Importance of Soil Fertility

Soil starts the chain of the food cycle wherein it feeds the plant which ultimately feeds us. They are the primary organisms of the food chain. With the improvement of soil, there will be a gradual increase in the quality of plant and crop production as well. Some of the essential aspects of soil fertility are described below:

  • Soil provides direct nutrition and a foundation for plants. It is considered the most important factor in determining plant growth.

  • Soil is a result of the accumulation of decomposing plant and animal matter with the ageing parent material. As this soil breaks down, these elements are released in the form of nutrients that are directly available to the growing plant.

How to Increase Soil Fertility?

There are a few ways in which one can increase soil fertility or replenish the nutrients removed from the soil. Some of these are discussed below:

  1. Recycling Nutrients: This can be done by the use of plant and animal waste.

  2. Use of fertilisers.

  3. Through Microbial Action: This includes the use of nitrogen fixation which can be achieved through the use of grain legumes that initiates biological nitrogen fixation. This can also be done by other methods like fertilisers, green manures, etc.

  4. Incorporating Cover Crops: Using cover crops can add organic matter to the soil improving soil fertility and making it healthy for plant production.

Conclusion

In this article, we have studied about natural and acquired fertility of the soil and how we can improve the soil by adding compost and rotating crops every year. A fertile soil's primary function is to provide food, which is critical in light of the FAO's Zero Hunger goal. A fertile soil also provides essential nutrients for plant growth, resulting in healthy food that contains all of the nutrients required for human health. Fertile soil is typically found in river valleys or areas where glaciers deposited minerals during the last Ice Age. Mountains are usually less fertile than valleys and plains.

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FAQs on Soil Fertility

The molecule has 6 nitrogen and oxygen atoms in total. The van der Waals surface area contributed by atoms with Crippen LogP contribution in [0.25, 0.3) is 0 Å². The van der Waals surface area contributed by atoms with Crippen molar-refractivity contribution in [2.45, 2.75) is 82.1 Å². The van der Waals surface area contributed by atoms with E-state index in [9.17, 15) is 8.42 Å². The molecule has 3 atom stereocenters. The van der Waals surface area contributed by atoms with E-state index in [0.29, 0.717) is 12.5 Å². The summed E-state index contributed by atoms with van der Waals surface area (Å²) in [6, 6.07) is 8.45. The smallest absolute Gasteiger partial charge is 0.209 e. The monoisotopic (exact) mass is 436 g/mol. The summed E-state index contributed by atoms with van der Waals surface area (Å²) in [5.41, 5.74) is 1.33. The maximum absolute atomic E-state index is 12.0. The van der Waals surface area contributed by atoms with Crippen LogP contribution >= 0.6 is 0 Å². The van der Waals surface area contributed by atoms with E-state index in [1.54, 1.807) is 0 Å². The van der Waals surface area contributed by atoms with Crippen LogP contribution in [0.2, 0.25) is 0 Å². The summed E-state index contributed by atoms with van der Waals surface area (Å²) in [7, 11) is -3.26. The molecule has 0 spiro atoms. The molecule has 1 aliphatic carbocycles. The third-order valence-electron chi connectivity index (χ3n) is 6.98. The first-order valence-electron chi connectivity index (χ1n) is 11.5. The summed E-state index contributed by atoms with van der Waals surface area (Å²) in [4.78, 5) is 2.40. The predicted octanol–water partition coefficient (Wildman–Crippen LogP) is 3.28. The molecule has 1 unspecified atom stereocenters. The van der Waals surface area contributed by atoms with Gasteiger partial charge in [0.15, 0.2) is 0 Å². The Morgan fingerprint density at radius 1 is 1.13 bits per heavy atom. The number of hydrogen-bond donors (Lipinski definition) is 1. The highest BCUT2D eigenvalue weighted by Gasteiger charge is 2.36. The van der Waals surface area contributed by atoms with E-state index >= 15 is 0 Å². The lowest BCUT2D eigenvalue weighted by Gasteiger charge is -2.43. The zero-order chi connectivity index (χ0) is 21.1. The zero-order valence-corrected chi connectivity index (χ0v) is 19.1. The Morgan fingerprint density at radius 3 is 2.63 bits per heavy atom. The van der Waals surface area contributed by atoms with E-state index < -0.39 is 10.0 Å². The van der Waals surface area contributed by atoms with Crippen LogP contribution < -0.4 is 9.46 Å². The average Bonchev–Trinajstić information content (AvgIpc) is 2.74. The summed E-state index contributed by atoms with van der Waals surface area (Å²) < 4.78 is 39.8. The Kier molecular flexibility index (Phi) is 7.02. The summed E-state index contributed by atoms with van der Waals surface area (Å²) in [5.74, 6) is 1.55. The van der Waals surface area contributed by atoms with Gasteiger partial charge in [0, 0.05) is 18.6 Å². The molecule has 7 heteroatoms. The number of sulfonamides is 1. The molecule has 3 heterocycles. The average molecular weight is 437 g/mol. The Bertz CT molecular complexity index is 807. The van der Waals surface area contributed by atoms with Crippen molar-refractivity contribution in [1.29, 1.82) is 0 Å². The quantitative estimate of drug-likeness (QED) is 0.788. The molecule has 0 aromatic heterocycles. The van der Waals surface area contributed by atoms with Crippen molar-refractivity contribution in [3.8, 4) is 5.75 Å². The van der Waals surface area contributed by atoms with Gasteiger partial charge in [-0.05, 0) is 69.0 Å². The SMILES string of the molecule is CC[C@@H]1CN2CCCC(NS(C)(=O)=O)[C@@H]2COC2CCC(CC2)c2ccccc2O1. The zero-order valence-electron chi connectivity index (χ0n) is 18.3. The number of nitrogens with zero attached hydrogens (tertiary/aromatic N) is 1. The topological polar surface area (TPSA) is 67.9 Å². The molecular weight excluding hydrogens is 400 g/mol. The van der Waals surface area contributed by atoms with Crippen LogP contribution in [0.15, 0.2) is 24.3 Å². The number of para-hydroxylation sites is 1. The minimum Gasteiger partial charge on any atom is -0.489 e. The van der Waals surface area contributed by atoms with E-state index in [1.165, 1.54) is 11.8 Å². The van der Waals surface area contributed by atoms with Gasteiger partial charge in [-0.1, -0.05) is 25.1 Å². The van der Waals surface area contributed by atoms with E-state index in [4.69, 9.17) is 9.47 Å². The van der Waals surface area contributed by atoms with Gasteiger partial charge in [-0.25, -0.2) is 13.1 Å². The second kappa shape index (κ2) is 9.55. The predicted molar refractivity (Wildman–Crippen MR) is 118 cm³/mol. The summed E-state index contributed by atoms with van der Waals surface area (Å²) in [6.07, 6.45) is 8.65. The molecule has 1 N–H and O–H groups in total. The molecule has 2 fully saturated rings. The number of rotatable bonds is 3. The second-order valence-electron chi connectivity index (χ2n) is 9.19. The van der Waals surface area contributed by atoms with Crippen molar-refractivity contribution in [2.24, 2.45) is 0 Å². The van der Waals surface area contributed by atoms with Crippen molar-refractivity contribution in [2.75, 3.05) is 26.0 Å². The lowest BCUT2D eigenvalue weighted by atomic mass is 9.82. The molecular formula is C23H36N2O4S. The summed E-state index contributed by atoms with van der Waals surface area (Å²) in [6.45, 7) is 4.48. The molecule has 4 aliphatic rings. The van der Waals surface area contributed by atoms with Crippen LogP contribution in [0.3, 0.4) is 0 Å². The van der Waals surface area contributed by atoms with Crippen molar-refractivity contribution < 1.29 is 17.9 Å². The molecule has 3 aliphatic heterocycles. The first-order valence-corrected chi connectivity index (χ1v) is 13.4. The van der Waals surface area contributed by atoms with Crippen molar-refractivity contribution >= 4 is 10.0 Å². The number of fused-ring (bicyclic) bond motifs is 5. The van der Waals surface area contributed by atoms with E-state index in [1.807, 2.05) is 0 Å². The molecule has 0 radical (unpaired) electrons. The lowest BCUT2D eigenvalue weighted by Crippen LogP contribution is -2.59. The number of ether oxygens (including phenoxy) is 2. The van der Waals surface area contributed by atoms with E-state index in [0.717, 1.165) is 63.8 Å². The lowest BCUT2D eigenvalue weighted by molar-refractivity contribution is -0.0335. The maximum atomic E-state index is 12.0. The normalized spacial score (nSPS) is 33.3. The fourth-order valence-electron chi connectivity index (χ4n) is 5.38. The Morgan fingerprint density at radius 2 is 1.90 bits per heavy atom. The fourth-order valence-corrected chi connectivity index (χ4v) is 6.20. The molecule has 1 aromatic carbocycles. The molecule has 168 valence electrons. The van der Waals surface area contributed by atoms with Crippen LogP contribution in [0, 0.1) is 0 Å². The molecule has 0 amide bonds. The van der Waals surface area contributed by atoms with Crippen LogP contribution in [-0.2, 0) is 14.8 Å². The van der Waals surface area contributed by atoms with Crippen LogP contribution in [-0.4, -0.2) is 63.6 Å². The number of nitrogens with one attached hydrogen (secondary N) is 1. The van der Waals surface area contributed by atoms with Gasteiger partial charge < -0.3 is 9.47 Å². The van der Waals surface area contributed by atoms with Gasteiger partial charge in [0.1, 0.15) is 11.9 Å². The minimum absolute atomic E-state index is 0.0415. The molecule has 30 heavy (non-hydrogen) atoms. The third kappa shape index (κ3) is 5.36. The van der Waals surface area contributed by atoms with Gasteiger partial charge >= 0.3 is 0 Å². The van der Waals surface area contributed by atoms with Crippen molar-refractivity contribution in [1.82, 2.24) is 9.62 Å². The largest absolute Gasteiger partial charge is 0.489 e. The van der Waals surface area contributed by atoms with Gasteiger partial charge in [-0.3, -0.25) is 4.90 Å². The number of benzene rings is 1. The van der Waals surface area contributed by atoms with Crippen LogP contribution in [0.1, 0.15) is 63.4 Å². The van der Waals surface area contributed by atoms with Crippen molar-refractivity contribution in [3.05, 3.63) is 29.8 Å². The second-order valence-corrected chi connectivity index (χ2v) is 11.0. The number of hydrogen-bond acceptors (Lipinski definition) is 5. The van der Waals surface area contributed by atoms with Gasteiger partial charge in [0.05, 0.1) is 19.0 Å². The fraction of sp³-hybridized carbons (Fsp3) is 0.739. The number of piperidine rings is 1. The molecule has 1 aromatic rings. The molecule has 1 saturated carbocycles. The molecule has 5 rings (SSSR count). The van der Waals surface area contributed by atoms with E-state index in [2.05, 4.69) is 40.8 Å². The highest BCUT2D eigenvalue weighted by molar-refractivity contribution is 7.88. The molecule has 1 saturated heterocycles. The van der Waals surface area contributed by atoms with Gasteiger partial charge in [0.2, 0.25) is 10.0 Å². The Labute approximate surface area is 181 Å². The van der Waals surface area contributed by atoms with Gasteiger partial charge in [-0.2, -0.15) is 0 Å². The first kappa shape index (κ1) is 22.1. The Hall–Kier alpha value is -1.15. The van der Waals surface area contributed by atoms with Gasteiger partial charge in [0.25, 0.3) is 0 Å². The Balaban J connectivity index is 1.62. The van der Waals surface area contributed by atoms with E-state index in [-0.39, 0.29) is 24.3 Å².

1. What is leaching and how does it affect soil fertility?

Leaching is a process due to which the soil loses its water-soluble nutrients and colloids from the top layer. This might happen due to rain or irrigation. Due to this process, these nutrients are carried downward (eluviated) and are generally redeposited (illuviated) in a lower layer of the soil resulting in an open top layer and a dense, compact lower layer.


One of the elements that are a vital nutrient for plant growth is boron. Leaching can affect water soluble boron and cause deficiencies in the crops. A deficiency of boron from the crops can result in diseases with visual symptoms of misshapen, thick, brittle, small leaves.

2. How important is the chapter Increasing soil fertility from CBSE’s point of view?

The chapter on increasing soil fertility is considered one of the most important chapters from an examination point of view. It has to be covered thoroughly while remembering the major points. The chapter covers topics that involve factors affecting soil fertility and how to improve it, the macro and micronutrients involved in plant growth and production. It also talks about topics like fertilisers and how it affects soil fertility. 

3. When should one fertilise their plants?

Fertiliser is most effective when applied to plants during their active growth cycle. For deciduous species, this is when the plant begins to leaf out, flower, or put on new growth after emerging from the dormant winter stage. The best time of year to fertilise most plants is in the spring. Vegetable gardeners can use a quick-release fertiliser once a month or a slow-release fertiliser once a season to fertilise their garden beds. Some gardeners prefer to feed their flowers and plants once every one to two weeks with a portion of liquid-soluble plant food.